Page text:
I stopped by Blaugustine, another place I hadn't visited in a good long while, and was delighted to see her Egypt photos and to read about her recent trip there. I grew tickled thinking that her experience of the country was probably quite different from the experience being had right now by the two I know who are traveling there. Let's just say that if I ever make it to Egypt, my travels would likely more closely match Natalie's. :) Go read it--great stuff. She's convinced that she was Hatshepsut...she learns of, visits and is deeply moved by Sunshine Project International...she finds remarkable beauty in unlikely spots during her caleche rides...and for a silly little fun, use's Cartouche Creator to see your name in hieroglyphs.

Thursday, February 03, 2005

Mental Health Day

You could feel things slipping away from you as the day progressed. Maybe you’d even felt it coming on for a few days. But yesterday it hit. Subtle, yet so there. You convinced yourself it couldn’t possibly be hormones, unless your cycle had suddenly gone completely wacky. But then you remembered: oh yeah, you are that age. Maybe this was a preview of what it’ll be like for the next few years--unexpected and unsettling and annoying and disquieting.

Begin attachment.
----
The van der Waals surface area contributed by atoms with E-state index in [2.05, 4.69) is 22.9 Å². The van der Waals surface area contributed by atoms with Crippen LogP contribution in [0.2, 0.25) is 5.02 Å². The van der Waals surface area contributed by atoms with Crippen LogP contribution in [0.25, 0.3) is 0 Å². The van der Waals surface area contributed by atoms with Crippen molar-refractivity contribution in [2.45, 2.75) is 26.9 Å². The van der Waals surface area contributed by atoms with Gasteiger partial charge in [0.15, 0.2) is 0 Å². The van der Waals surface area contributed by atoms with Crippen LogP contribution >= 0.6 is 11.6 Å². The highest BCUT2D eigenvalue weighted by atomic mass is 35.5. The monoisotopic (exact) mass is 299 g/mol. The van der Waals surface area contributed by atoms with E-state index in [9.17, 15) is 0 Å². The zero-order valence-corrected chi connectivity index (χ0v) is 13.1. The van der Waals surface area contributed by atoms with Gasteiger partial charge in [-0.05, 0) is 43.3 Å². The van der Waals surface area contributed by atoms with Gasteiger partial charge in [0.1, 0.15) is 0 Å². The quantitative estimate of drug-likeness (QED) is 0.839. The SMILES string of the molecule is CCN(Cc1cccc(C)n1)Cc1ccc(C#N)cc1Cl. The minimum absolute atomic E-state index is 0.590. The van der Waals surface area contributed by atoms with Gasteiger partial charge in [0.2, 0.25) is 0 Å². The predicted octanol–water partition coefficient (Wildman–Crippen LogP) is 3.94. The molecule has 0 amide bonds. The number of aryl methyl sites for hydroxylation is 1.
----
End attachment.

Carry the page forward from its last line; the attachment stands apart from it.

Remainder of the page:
When you left work, you rolled down the window to feel the tropical sun and breeze, and as you climbed the hill, you heard a report on NPR that made you feel like a self-absorbed, ungrateful shit. The one that said that in Aceh province an average of 1 out of every 1,000 tsunami victims has access to a toilet--and about the havoc that’s wreaking on people’s health, not to mention their sanity. But it wasn’t enough. It wasn’t enough to slap you out of it.